Okra | Ladyfingers | Gumbo
Would you believe that okra comes from a family that includes the hibiscus, China rose and hollyhock? It’s wonderfully elegant slender tapering ridged appearance earned Okra the name of Ladyfingers in parts of the world. They are also called Gumbo in other parts of the world. These green-ribbed seed pods are a good supply of Vitamin A and C, calcium and iron and are the basis of many a good Indian curry. There are varieties of okra that are red and orange.
Okra is the native of Ethiopia, taken to North America and the Caribbean through the slave trade in the 17th century. It spread to India and the Middle East in the early days of its international travel and is well-loved in India’s regional dishes – stuffed with spices and fried, pan-fried with spices, fried and mixed with yoghurt, or cooked in a curry with other vegetables. Okra didn’t reach South East Asia until the 19th century, but now Malaysian cuisine abounds with dishes that feature okra.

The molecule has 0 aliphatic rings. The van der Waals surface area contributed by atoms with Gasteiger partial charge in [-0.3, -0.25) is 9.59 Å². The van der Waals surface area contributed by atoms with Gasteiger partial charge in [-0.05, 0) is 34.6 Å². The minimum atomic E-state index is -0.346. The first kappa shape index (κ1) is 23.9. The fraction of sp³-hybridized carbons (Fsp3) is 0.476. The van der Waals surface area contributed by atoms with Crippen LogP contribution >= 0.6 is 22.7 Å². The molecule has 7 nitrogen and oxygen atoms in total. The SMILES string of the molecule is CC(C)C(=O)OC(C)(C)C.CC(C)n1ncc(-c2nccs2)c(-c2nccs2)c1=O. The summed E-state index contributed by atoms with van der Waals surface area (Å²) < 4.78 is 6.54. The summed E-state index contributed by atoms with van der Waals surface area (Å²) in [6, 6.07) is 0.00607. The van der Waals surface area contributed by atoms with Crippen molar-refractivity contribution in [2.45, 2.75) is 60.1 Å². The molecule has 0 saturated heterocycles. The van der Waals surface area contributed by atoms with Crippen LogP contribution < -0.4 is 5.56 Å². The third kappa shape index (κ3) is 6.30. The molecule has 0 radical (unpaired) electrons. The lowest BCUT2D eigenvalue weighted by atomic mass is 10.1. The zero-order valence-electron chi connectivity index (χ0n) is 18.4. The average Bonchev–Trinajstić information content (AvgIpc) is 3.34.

Okra is a much maligned vegetable, which, badly cooked, falls into the same category as Brussels Sprouts. But cooked well, it is undeniably wonderful. It is the mucilaginous substance inside okra that gives the favourite okra dish of North America, Gumbo, its characteristic silky, gelatinous texture. It is an essential ingredient of Jambalaya, and a favourite of the Greek kitchen where it is served with fresh tomato and onion. In curries, it is often used whole, trimmed only of stalk, but keeping the conical top which is discarded at time of eating. The soft, slightly moist texture of the interior is part of its appeal.
Slicing okra and stir-frying it before cooking removes its stickiness and makes it much more palatable to those who do not like this characteristic.
Okra can also be cooked by stir-frying with a chilli paste or as a sambal okra.
- Find all of our Okra recipes here.
You might like to also pickle some okra.